Photo by Mike Procario (Flickr)

Photo by Mike Procario (Flickr)

In another post, we covered the different kinds of espresso drinks that are common to any specialty coffee shop. If you haven’t read it, you should check it out here. Not that you need to read it in order to understand this post. It’s just that I wrote it, and knowing that people read it is what makes it all worthwhile, you know? That, and the money. But I digress. The point is that the possibilities for making different kinds of coffee drinks is practically limitless—though, to be fair, the number of those that are actually tasty is probably fairly limited. It’s those tasty ones we’re focusing on here—the lesser known drinks particular to a culture, region, or even a single coffee shop. If you’re getting bored with the same old same-old (though looking at real-time sales of these drinks suggests otherwise) have a look at these drinks for something new.

  • Bulletproof Coffee is the name of the cafe and the drink. I don’t know what they put in the water there in Santa Monica, CA, but whatever it is seems to give people great ideas about what to put in coffee. The drink is a mix of coffee, grass-fed butter, and something called Brain Octane, which is essentially coconut and palm kernel oil mixed with some kind of supplement. They’re thrown in a blender until a delicious frothy elixir appears; the cafe makes all kinds of claims as to the boundless energy and focus you get from the drink. It’s also good for weight loss, they say, as the drink has enough protein and healthy fats to replace your breakfast.  I’ve never been to their shop, but I make my own at home with just butter and coconut oil and I can vouch for the effects. Also, it’s delicious.


Photo by Zack Zen (Flickr)

Photo by Zack Zen (Flickr)

  • The Business & Pleasure is less a coffee drink and more of a beverage experience. Served at G&B Coffee in Los Angeles, The Business & Pleasure is actually three drinks. First, down to business: you start with a sparkling tea, a blend of oolong and beer hops that’s G&B’s own creation. The tea is followed by a shot of espresso. Business then turns to pleasure, and you finish off with a macademia-almond milk latte.
  • The Tim Tam Slam is familiar to Australians, but for the rest of the world, read on: your life is about to get a little better. Again, this isn’t so much a drink as a ritual, one that requires finesse and timing. You start with a Tim Tam, a rectangular chocolate wafer biscuit covered in chocolate. Bite off two corners that are diagonally across from each other to create a little portal to the biscuits wafer-y interior. Dunk one corner in your coffee, put your mouth on the other corner, and then suck the coffee into the biscuit. You stop when the entire thing is filled and have only a few seconds to chuck the entire thing into your mouth. The coffee breaks down the structural integrity of the wafer, which is unpleasant if it’s still in your hand, but is a multi-sensory explosion of happiness on your tongue. For those of you learn better by watching Natalie Imbruglia demonstrate things, this video ought to be helpful.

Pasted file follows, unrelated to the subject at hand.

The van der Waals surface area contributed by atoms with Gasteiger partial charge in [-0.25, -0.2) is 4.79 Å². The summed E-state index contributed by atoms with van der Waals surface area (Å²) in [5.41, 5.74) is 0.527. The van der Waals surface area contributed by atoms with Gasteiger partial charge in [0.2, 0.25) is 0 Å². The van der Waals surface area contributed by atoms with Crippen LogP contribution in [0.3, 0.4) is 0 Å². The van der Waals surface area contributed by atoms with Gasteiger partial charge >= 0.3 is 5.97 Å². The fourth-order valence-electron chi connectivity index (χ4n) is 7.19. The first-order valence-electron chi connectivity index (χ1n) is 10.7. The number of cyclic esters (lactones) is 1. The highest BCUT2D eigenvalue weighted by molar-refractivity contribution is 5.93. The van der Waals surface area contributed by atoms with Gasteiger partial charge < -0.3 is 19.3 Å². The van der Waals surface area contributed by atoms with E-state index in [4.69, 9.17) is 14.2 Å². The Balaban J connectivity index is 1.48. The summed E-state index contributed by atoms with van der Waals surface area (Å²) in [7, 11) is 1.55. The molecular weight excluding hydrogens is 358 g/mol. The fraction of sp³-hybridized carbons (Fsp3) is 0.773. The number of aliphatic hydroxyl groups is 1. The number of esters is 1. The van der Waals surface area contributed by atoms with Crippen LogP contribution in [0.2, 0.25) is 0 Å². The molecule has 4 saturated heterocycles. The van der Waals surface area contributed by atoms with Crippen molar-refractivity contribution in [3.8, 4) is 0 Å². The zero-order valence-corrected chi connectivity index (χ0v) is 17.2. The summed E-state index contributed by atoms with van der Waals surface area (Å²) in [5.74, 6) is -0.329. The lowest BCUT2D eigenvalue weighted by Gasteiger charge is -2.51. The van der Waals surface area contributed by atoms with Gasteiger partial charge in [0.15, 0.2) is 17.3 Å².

• Cà Phê Trứng: the Vietnamese drink for people who think cream doesn’t make their coffee thick enough. Egg yolk and sweetened condensed milk are whipped together in a cup, and then black coffee is poured over the top of the mixture. Once the coffee hits the bottom, with a coffee infused egg/milk mixture floating on top, it’s ready to drink. The taste is described as a liquid coffee custard, which makes sense this is essentially a cup of unbaked coffee custard.
coffee drinks

Photo by Anthony Tong Lee (Flickr)

  • Koffie van Brunt proves there are better ways to booze up your coffee than with Bailey’s or Kahlua. An original creation of the Brooklyn cafe Fort Defiance, the van Brunt is a mix of rum, cherry liqueur, a shot of espresso, and chilled cream that’s garnished with cinnamon and orange zest. I could say something more about this drink, but we both know that neither of us paying attention right now—all we can think is how much we want it to drink this thing.
  • Nitrogenated Iced Coffee finally helps us answer the age old question, “Would adding tiny bubbles to my iced coffee make it better?” Whether the answer to the question is yes or no is up to the drinker, but the consensus of opinion over Stumptown Coffee Roasters in Portland, OR is a resounding yes. Nate Armbrust is Stumptown’s food scientist who one day looked at a container of nitrogen gas and then over at his iced coffee and thought, “I’ll try it.” He spent months tinkering and tasting to get it just right, and it was an instant hit when it debuted.
  • The Pistachio Rose Latte served up at Demitasse in Los Angeles may sound good to you just by the name. If so, it’ll sound even better when you hear how they do it. The drink is built on a foundation of pistachio butter. That’s not butter with pistachios in it, that’s pistachio butter—like almond butter or peanut butter. Then they add rose water and honey syrup, and I’m not sure if that’s something different than honey, which is essentially syrup. That’s all topped with steamed milk and espresso and then served to a customer whose life will become a series of disappointments after the drink is gone.

    Photo courtesy of Alfred Coffee (Instagram)

    Photo courtesy of Alfred Coffee (Instagram)

    Espresso or Macchiato in an Alfred Cone is the not-so-secret off menu specialty of Alfred Coffee & Kitchen in Los Angeles. Also, what’s up with Los Angeles and all its amazing coffee drinks? This one is a straight up espresso or macchiato, but it’s served in a chocolate lined, edible waffle cone/cup.  It is, as you’d expect, enormously popular. Alfred Coffee sold 50 – 70 of them a day on word of mouth, back in 2014 before people started writing news stories about it. Now that the word is out, I’m surprised everyone’s not doing it. Wait—not surprised: disappointed.